EU nationals have an automatic right to work in France.
Most others will need a hard-to-get work permit, issued at the request of your employer, who will have to show that no one in France – or the entire European Economic Area – can do your job.
Exceptions may be made for artists, computer engineers and translation specialists.
Some travellers aged between 18 and 30 may be eligible for a 12-month, multiple-entry Working Holiday Visa, which allows combined tourism and employment in France.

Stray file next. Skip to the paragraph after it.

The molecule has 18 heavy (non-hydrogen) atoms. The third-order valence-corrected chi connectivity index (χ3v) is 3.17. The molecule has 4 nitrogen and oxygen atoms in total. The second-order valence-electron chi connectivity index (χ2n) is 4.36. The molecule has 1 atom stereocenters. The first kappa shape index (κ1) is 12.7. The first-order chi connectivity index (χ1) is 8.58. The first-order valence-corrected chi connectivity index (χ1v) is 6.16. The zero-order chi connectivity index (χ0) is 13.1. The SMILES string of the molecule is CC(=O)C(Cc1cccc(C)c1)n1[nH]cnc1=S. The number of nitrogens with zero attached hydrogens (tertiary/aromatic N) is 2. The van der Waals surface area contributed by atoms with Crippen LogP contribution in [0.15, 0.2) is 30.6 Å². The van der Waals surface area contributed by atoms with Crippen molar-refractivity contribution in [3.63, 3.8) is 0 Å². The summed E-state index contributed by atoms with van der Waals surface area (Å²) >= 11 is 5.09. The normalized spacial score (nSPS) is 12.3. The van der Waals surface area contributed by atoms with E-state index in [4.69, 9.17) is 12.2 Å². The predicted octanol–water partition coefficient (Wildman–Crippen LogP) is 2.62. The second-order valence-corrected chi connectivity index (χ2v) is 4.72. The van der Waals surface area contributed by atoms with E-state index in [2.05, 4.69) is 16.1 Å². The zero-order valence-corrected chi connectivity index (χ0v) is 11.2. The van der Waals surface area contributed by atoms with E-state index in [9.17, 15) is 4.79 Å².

Working 'in the black' (that is, without documents) is difficult and risky for non-EU nationals.
The only instance in which the government might turn a blind eye to workers without documents is during fruit harvests (mid-May to November) and the vendange (grape harvest; mid-September to mid- or late October). Though, of course, undocumented workers harvest at their own risk.
Au pair work is also very popular and can be done legally even by non-EU citizens. To apply, contact a placement agency at least three months in advance.